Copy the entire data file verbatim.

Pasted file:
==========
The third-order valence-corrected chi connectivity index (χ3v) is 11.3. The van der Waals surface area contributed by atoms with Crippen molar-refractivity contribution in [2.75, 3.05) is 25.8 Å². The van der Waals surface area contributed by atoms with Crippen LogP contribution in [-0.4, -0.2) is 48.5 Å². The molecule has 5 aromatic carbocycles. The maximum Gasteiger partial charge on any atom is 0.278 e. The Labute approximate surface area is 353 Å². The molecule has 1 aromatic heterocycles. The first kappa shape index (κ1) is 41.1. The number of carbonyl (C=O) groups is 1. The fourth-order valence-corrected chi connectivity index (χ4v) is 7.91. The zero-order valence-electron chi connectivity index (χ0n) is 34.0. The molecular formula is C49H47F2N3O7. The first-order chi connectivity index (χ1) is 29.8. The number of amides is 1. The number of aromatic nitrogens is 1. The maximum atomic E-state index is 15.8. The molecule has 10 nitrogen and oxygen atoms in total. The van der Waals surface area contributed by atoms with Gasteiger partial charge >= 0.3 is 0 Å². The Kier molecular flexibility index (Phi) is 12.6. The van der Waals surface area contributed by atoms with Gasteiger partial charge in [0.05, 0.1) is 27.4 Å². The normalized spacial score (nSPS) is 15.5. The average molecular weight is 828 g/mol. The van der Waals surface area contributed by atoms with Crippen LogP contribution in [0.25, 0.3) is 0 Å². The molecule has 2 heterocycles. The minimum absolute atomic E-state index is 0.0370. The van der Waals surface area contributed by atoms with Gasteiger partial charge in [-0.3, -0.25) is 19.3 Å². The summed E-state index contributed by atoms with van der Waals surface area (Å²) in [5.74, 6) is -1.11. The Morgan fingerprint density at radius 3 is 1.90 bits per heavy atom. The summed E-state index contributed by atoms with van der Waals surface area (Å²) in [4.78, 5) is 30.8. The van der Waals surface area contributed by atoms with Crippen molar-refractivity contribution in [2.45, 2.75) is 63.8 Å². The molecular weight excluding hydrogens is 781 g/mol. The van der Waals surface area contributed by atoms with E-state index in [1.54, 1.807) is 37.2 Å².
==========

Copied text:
The third-order valence-corrected chi connectivity index (χ3v) is 11.3. The van der Waals surface area contributed by atoms with Crippen molar-refractivity contribution in [2.75, 3.05) is 25.8 Å². The van der Waals surface area contributed by atoms with Crippen LogP contribution in [-0.4, -0.2) is 48.5 Å². The molecule has 5 aromatic carbocycles. The maximum Gasteiger partial charge on any atom is 0.278 e. The Labute approximate surface area is 353 Å². The molecule has 1 aromatic heterocycles. The first kappa shape index (κ1) is 41.1. The number of carbonyl (C=O) groups is 1. The fourth-order valence-corrected chi connectivity index (χ4v) is 7.91. The zero-order valence-electron chi connectivity index (χ0n) is 34.0. The molecular formula is C49H47F2N3O7. The first-order chi connectivity index (χ1) is 29.8. The number of amides is 1. The number of aromatic nitrogens is 1. The maximum atomic E-state index is 15.8. The molecule has 10 nitrogen and oxygen atoms in total. The van der Waals surface area contributed by atoms with Gasteiger partial charge >= 0.3 is 0 Å². The Kier molecular flexibility index (Phi) is 12.6. The van der Waals surface area contributed by atoms with Gasteiger partial charge in [0.05, 0.1) is 27.4 Å². The normalized spacial score (nSPS) is 15.5. The average molecular weight is 828 g/mol. The van der Waals surface area contributed by atoms with Crippen LogP contribution in [0.25, 0.3) is 0 Å². The molecule has 2 heterocycles. The minimum absolute atomic E-state index is 0.0370. The van der Waals surface area contributed by atoms with Gasteiger partial charge in [-0.3, -0.25) is 19.3 Å². The summed E-state index contributed by atoms with van der Waals surface area (Å²) in [5.74, 6) is -1.11. The Morgan fingerprint density at radius 3 is 1.90 bits per heavy atom. The summed E-state index contributed by atoms with van der Waals surface area (Å²) in [4.78, 5) is 30.8. The van der Waals surface area contributed by atoms with Crippen molar-refractivity contribution in [2.45, 2.75) is 63.8 Å². The molecular weight excluding hydrogens is 781 g/mol. The van der Waals surface area contributed by atoms with E-state index in [1.54, 1.807) is 37.2 Å².